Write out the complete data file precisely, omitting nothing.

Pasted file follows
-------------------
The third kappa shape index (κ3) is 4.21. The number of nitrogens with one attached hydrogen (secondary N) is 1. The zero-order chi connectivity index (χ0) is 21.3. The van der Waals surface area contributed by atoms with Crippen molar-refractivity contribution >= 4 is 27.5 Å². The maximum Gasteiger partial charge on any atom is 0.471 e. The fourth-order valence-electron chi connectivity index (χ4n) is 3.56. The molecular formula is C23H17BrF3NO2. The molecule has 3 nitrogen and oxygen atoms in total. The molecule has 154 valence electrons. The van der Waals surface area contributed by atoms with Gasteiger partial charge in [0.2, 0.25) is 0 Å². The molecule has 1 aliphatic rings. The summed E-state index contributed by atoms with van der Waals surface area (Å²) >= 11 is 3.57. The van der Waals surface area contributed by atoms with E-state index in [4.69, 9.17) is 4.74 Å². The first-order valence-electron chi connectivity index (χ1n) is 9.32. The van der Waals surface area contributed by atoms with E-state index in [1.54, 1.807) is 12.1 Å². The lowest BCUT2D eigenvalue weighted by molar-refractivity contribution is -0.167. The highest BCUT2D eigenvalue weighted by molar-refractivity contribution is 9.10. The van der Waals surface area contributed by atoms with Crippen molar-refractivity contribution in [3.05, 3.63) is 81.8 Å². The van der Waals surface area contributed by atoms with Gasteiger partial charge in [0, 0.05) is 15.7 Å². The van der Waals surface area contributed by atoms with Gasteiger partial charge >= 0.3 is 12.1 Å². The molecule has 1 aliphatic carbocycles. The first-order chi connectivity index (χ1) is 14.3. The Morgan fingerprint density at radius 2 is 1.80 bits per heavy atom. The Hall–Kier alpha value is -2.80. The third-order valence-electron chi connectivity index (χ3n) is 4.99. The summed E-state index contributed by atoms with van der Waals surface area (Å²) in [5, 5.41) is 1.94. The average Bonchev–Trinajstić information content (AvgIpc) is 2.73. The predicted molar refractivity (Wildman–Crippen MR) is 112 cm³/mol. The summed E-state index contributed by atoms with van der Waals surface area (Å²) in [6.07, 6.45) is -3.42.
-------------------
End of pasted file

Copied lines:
The third kappa shape index (κ3) is 4.21. The number of nitrogens with one attached hydrogen (secondary N) is 1. The zero-order chi connectivity index (χ0) is 21.3. The van der Waals surface area contributed by atoms with Crippen molar-refractivity contribution >= 4 is 27.5 Å². The maximum Gasteiger partial charge on any atom is 0.471 e. The fourth-order valence-electron chi connectivity index (χ4n) is 3.56. The molecular formula is C23H17BrF3NO2. The molecule has 3 nitrogen and oxygen atoms in total. The molecule has 154 valence electrons. The van der Waals surface area contributed by atoms with Gasteiger partial charge in [0.2, 0.25) is 0 Å². The molecule has 1 aliphatic rings. The summed E-state index contributed by atoms with van der Waals surface area (Å²) >= 11 is 3.57. The van der Waals surface area contributed by atoms with E-state index in [4.69, 9.17) is 4.74 Å². The first-order valence-electron chi connectivity index (χ1n) is 9.32. The van der Waals surface area contributed by atoms with E-state index in [1.54, 1.807) is 12.1 Å². The lowest BCUT2D eigenvalue weighted by molar-refractivity contribution is -0.167. The highest BCUT2D eigenvalue weighted by molar-refractivity contribution is 9.10. The van der Waals surface area contributed by atoms with Crippen molar-refractivity contribution in [3.05, 3.63) is 81.8 Å². The van der Waals surface area contributed by atoms with Gasteiger partial charge in [0, 0.05) is 15.7 Å². The van der Waals surface area contributed by atoms with Gasteiger partial charge >= 0.3 is 12.1 Å². The molecule has 1 aliphatic carbocycles. The first-order chi connectivity index (χ1) is 14.3. The Morgan fingerprint density at radius 2 is 1.80 bits per heavy atom. The Hall–Kier alpha value is -2.80. The third-order valence-electron chi connectivity index (χ3n) is 4.99. The summed E-state index contributed by atoms with van der Waals surface area (Å²) in [5, 5.41) is 1.94. The average Bonchev–Trinajstić information content (AvgIpc) is 2.73. The predicted molar refractivity (Wildman–Crippen MR) is 112 cm³/mol. The summed E-state index contributed by atoms with van der Waals surface area (Å²) in [6.07, 6.45) is -3.42.